East Pakistan (Bengali: পূর্ব পাকিস্তান Purbo Pakistan; Urdu: مشرقی پاکستان Mashriqī Pākistān) was a provincial state of Pakistan that existed in Bengal region in the northeast region of the Indian Subcontinent from 1955 until 1971, following the One Unit programme which laid the existence of East Pakistan.
In 1947, the region of Bengal under the British Empire was partitioned into East and West Bengal which separated the Muslim majority eastern areas from the Hindu majority western areas. The partition of Bengal saw the mainstream revival of Hindu-Muslim riots which drove both Bengali Muslims and Hindus further apart, leading to more unrest in Bengal. In 1947, Muslim majority districts of Bengal favoured the Partition of India after approving the 3 June Plan presented by the Viceroy of India Lord Earl Mounbatten, and merged with the new province of East Bengal of the Dominion of Pakistan. From 1947 until 1954, East Bengal was an independent administrative unit which was governed by the Pakistan Muslim League led by Nurul Amin. In 1955, the Bengali Prime minister Muhammad Ali Bogra devolved the province of East Bengal and established the state as East Pakistan with Dhaka its state capital. During this time, the 1954 elections were held which saw the complete defeat of Pakistan Muslim League led by Nurul Amin by the nexus of Communist Party, Marxist-Leninist Party allying with the Awami League. The Awami League gained the control of East Pakistan after appointing Huseyn Suhrawardy for the office of Prime minister. The socialist rule was violently ended in 1958 by the U.S.-backed military ruler General Ayub Khan who disbanded the political parties and took tough actions against the communist mass in both East and West Pakistan. This authoritarian period that existed from 1958 until 1971, is often regarded as period of mass repression, resentment, and political neglect and ignorance. Allying with the population of West, the East's population unanimously voted for Fatima Jinnah during the 1965 presidential elections against Ayub Khan. The elections were widely believed to be heavily rigged in the favour of Ayub Khan using state patronage and intimidation to influence the indirectly elected electoral college. The economic disparity, impression that West Pakistan despite being less populated than East Pakistan was ruling and prospering at its cost further popularize the Bengali nationalism. The support for state autonomy grew when Awami League introduced the Six point movement in 1966, and participated with full force in the 1970 general elections in which the Awami League had won and secured the exclusive mandate of East-Pakistan.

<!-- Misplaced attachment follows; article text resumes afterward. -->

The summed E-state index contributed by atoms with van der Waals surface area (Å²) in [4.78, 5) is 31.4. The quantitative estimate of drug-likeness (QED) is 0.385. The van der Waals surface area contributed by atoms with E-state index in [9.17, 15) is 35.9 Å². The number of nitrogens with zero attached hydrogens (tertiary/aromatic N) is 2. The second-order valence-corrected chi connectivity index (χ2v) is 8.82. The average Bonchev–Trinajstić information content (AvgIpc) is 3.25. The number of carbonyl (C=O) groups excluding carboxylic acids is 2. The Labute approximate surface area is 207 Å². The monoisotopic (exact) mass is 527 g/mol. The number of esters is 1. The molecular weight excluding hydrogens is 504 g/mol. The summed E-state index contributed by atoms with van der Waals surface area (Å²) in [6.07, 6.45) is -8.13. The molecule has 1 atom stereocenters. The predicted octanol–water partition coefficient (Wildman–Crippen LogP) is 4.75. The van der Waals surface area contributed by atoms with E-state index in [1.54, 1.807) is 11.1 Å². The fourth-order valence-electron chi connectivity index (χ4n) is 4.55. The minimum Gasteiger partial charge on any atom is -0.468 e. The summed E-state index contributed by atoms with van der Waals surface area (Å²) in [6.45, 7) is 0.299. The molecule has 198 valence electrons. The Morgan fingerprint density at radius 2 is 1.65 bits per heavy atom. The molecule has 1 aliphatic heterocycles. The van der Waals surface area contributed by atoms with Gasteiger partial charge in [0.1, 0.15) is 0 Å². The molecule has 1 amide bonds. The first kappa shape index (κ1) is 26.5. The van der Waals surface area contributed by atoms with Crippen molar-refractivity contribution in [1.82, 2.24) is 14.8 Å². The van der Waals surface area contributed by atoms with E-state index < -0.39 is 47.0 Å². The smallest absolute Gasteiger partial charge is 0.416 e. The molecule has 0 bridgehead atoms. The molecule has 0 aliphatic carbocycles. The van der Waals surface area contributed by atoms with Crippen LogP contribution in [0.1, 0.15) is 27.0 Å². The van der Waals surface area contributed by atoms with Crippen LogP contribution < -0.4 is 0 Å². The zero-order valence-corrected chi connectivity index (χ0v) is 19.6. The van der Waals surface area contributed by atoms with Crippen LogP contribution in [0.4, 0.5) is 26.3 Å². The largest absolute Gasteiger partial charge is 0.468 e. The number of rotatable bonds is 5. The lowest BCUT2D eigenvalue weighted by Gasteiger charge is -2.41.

After the general elections, President General Yahya Khan attempted to negotiate with both Pakistan Peoples Party and Awami League to share power in the central government but talks were failed when President Yahya Khan authorised an armed operation (codename Searchlight) to attack the Awami League. As response to this operation, the Awami League announced the declaration of independence of East Pakistan on 26 March 1971 and began an armed struggle against the Pakistan, with India staunchly supporting Awami League by the means of providing arm ammunition to its guerrilla forces.
East Pakistan's culture was influenced by the Communism in neighbouring India. In 1954, the Communist Party had brutally defeated the Pakistan Muslim League and had major influence in poor mass of East Pakistan. East Pakistan initially allied with Soviet Union where the tendency of communism was far greater than the West. East Pakistan had an area of 147,570 km2 (56,977 mi2), bordering India on three sides (East, North, and West) and the Bay of Bengal to the South. East Pakistan was one of the largest provincial states of Pakistan, with the largest population, largest political representation, and sharing the largest economic share. A nine-month long war ended on 16 December 1971, when the Pakistan Armed Forces overran in Dhaka, ultimately signing the instrument of surrender which resulted the largest in number of prisoners of war since World War II. Finally on 16 December 1971, East Pakistan was officially disestablished and was succeeded as the independent state of Bangladesh.
Famous quotes containing the word east:
“I know no East or West, North or South, when it comes to my class fighting the battle for justice. If it is my fortune to live to see the industrial chain broken from every workingmans child in America, and if then there is one black child in Africa in bondage, there shall I go.”
—Mother Jones (18301930)